CURRENT ISSUE | SPRING 2018: DIRTY WORDS
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Black Is Canadian

The ROM's "Here We Are Here" complicates simplistic notions of national identity

Michèle Pearson Clarke, Suck Teeth Compositions (After Rashaad Newsome) featuring Danielle, 2017. Digital video still. Image courtesy of the artist.

To live in Canada as a Black person is to live at the intersection of several anxieties. Subtle and overt racism pervades the Black experience in this country but is frequently belittled as less abrasive than its southern counterpart. Meanwhile, we’re overshadowed by that monolithic American idea of Blackness. Black Canadian histories and cultural contributions are nearly absent within the national imaginary, and this volatile mixture of racism and erasure impacts our daily existence and influences our artistic practices.

When entering “Here We Are Here: Black Canadian Contemporary Art” at the Royal Ontario Museum, I see Michèle Pearson Clarke’s Suck Teeth Compositions (After Rashaad Newsome) (2018) first. The looping, three-channel video installation builds a repetitive “choral symphony” of sounds–of sucking teeth, exhaling, silence and ruffling–that permeates throughout the entire space. One woman, who says the installation is annoying, finds the symphony so jarringly irritating that she has to leave the gallery. What she’s probably oblivious to are the microagressions and anti-blackness that Black people in Canada stomach daily, and how aggravating they can be. Sucking one’s teeth is a gesture rooted in discomfort, and it is used across the West African diaspora to express frustration and anger–especially when it’s an overt risk to express those sentiments vocally.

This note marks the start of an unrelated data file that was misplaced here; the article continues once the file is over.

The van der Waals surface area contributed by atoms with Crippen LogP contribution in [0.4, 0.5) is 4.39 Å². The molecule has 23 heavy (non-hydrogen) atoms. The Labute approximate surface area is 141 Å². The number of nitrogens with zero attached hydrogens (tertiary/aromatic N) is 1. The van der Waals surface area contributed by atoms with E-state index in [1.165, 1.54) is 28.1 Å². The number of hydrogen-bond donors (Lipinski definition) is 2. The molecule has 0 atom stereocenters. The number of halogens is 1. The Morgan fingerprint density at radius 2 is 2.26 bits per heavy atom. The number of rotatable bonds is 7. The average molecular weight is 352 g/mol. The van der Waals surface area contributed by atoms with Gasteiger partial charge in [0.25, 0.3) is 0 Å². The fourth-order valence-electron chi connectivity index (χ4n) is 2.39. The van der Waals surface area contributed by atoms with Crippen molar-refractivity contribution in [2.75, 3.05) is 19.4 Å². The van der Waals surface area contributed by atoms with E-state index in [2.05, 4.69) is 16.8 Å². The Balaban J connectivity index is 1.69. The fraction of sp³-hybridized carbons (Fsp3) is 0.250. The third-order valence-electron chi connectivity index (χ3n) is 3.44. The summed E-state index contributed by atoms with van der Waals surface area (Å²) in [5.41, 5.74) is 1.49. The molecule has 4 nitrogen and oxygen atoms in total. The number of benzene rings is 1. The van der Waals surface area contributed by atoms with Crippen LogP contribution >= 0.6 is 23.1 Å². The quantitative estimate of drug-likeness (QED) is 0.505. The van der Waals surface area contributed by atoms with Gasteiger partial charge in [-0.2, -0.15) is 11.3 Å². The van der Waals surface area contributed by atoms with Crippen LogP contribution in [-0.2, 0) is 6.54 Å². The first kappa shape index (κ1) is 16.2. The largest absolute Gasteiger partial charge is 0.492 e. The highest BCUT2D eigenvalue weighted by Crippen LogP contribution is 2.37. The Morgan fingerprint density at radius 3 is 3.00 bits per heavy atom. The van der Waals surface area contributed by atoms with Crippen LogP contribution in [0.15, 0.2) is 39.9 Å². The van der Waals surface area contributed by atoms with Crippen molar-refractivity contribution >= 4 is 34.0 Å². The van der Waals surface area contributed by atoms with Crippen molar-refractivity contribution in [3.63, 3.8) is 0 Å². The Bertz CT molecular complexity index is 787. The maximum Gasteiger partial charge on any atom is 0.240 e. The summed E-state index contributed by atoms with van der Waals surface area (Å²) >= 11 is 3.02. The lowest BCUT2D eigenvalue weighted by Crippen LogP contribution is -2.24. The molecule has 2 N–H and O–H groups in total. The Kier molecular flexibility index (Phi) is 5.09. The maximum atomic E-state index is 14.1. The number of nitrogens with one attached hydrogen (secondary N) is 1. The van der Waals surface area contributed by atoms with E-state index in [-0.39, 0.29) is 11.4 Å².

Even when out of view, Clarke’s Suck Teeth Compositions is heard throughout the gallery, which forces even those using the exhibition as conduit between one area and the next to engage with it. It uses codes and gestures that are instantly familiar to any children of the diaspora who have ever had to witness their mothers biting their tongues in the face of white authority. Through this cultural habit, Clarke shows a multiplicity of Black life.